Wilson said that, as a company, it has a mandatory pre-screening process that includes mandatory drug testing, a criminal background check and a motor vehicle record check for all associates. Additionally, all technicians must go through an internal certification process called Safe Tech Certification.


Q--Safelite is generally believed to hold around a 20-percent market share. Yet, in recent testimony before a South Carolina legislative committee, he testified that Safelite has an 80-percent share of Nationwide’s business. Now, if Safelite’s normal market share is 20 percent, please help us understand what, other than steering, could account for this great difference.

Though he hadn’t heard the testimony and wouldn’t comment on it specifically, he did say the figures cited in the question were wrong and implied the figures provided by Nationwide were at issue.


Q--Why does Safelite always put glass shops on hold for long periods of time and yet agents say they can get right through?

Wilson stated that it is not company practice to put glass shops hold for long periods of time. In fact, he said that Safelite Solutions has the best telephone answering response time in the industry. He added that there are circumstances when the hold time is elongated such as during the recent winter storm activity. However, that’s one of the reasons the company maintains such a high percentage of part time associates so it can adjust its staffing during high volume periods.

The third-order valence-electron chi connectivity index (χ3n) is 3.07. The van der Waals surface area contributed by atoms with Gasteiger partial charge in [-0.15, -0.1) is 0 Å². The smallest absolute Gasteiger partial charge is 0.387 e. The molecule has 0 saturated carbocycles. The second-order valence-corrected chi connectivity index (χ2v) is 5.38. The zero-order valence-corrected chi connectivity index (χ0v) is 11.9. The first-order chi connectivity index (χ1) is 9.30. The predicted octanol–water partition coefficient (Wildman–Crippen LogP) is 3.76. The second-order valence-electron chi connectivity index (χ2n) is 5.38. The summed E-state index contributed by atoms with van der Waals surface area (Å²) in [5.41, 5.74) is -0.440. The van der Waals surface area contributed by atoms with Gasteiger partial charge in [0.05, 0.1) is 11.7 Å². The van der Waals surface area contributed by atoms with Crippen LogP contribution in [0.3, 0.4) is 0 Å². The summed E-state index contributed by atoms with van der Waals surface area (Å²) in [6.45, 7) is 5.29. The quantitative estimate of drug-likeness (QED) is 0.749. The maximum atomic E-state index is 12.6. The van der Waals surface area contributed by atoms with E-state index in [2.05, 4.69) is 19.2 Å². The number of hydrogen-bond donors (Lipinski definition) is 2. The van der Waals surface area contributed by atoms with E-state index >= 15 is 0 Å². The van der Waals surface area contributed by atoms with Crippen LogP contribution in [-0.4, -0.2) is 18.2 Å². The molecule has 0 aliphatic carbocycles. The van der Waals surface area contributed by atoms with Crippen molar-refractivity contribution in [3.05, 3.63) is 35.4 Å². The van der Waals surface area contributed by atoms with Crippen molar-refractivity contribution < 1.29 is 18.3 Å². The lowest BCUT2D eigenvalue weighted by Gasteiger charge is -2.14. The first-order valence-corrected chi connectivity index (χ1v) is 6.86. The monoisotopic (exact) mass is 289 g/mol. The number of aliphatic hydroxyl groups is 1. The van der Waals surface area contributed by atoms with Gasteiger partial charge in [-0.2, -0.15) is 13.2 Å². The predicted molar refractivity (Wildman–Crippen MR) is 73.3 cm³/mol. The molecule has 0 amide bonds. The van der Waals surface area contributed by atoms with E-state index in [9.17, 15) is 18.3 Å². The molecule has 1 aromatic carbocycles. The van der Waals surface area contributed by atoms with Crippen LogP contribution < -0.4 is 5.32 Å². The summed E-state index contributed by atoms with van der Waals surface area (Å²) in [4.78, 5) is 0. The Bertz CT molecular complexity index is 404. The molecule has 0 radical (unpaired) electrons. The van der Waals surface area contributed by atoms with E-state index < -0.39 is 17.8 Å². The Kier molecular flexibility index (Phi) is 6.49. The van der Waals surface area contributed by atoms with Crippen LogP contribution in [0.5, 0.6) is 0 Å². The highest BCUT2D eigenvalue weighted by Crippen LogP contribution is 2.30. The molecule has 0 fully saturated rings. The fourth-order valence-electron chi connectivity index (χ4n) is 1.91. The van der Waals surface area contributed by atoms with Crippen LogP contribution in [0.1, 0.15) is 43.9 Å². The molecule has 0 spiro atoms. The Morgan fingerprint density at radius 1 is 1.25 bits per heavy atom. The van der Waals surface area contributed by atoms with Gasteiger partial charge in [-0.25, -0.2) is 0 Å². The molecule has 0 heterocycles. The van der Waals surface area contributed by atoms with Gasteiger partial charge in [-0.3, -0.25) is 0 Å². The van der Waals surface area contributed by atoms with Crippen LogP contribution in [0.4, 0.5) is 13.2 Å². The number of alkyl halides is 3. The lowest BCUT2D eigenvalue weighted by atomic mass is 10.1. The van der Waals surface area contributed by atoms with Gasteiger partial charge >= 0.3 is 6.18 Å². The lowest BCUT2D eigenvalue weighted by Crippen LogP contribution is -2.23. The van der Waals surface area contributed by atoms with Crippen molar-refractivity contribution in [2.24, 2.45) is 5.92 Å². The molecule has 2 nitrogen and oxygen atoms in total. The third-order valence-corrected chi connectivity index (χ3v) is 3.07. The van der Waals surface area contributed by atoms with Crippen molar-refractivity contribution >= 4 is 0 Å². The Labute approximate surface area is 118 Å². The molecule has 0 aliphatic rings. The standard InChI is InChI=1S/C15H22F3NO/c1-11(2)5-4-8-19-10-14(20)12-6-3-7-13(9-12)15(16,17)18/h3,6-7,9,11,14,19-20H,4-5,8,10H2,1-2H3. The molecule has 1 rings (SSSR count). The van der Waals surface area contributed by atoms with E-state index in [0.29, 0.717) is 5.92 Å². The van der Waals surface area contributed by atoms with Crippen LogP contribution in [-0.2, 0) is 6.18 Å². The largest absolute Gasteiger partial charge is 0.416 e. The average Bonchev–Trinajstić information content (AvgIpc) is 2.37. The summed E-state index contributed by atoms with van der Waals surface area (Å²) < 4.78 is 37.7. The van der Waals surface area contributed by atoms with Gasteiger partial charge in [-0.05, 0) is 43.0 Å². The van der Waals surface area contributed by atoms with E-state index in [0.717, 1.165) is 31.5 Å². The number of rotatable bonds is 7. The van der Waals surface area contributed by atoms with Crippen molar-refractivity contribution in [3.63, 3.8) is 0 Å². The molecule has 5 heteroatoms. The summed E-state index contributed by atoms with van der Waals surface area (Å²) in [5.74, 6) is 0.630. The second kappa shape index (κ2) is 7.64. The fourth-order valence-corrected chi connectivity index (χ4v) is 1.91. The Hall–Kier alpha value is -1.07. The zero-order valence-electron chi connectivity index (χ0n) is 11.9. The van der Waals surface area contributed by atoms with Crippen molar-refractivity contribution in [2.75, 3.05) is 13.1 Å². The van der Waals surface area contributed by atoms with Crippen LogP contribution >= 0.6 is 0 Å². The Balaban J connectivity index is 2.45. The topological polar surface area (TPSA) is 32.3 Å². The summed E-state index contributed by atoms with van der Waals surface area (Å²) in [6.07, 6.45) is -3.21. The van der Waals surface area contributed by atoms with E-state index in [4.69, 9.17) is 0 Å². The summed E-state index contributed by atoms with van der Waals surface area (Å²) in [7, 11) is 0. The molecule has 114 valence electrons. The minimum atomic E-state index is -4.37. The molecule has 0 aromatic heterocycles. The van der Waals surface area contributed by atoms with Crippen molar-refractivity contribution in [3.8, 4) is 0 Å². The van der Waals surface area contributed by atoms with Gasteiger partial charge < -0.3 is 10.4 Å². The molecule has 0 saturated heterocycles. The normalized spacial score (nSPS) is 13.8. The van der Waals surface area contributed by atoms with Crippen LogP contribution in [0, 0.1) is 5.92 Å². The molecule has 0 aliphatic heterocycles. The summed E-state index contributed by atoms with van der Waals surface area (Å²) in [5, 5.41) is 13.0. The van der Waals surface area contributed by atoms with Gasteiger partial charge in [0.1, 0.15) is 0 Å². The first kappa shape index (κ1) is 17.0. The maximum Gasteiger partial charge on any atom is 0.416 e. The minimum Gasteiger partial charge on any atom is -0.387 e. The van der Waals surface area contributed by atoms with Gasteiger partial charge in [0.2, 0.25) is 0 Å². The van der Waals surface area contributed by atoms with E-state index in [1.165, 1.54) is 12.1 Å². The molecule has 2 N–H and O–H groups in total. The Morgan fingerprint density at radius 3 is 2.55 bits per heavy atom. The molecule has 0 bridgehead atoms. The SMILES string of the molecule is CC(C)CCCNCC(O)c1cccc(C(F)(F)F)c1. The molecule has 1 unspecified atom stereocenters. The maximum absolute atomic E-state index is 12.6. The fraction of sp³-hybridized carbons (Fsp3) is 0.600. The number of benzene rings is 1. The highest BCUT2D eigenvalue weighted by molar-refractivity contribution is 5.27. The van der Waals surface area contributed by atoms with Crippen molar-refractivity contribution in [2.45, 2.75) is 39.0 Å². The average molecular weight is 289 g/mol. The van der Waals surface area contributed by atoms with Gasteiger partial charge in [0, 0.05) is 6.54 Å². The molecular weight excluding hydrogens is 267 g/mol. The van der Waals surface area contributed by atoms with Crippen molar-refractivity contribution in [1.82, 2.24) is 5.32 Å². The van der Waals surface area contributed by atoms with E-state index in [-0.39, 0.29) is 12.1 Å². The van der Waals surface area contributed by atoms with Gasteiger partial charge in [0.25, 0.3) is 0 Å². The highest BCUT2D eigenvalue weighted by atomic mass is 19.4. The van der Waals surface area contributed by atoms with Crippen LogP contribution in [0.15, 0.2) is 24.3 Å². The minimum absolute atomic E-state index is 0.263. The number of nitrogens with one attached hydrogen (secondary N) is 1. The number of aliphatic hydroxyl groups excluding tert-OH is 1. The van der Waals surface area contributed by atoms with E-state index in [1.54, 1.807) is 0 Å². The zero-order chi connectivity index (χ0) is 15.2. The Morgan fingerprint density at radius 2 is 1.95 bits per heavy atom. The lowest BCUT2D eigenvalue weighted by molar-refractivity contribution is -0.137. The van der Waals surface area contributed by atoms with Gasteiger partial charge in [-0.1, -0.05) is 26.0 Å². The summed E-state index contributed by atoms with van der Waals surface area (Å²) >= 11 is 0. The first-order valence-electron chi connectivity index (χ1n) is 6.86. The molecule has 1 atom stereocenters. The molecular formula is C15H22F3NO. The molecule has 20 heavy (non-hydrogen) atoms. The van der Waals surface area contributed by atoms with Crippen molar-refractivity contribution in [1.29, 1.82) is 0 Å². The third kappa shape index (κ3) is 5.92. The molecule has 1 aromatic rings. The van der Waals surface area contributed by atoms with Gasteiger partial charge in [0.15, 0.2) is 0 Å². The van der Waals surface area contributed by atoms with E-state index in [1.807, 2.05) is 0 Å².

Q--What do glass shops need to do to ensure that Safelite does not give out false information about glass shops, i.e. you may be liable for the difference, etc., when shops have notified Safelite that they will not charge the difference?

Wilson stated that Safelite Solutions does not provide false information. It follows the scripts of its insurance carriers and that the insurance carriers determine the content of the script. Wilson went on to say that insurance carriers require this language since a large percentage of glass shop invoices include language telling the customer that they may be liable for any difference between what the glass shop charges and what the insurance carrier is willing to pay.

Q--Safelite and the Independents have had a very rocky past. Do you think that this rocky relationship has been exploited by the insurance carriers and others?

Wilson feels the rocky relationship between Belron US and the IGA hurts the industry as a whole, but said he could not comment on insurance carriers in particular.

Q--Is there anything else you would like to tell the group?

Wilson said he “came in peace” and hopes that his presence at the conference will lead to greater dialogue and problem-solving between the groups. Wilson also stated that the two groups have more in common than differences and that an open dialog between the two groups is more advantageous to the industry than a litigious and legislative course of action.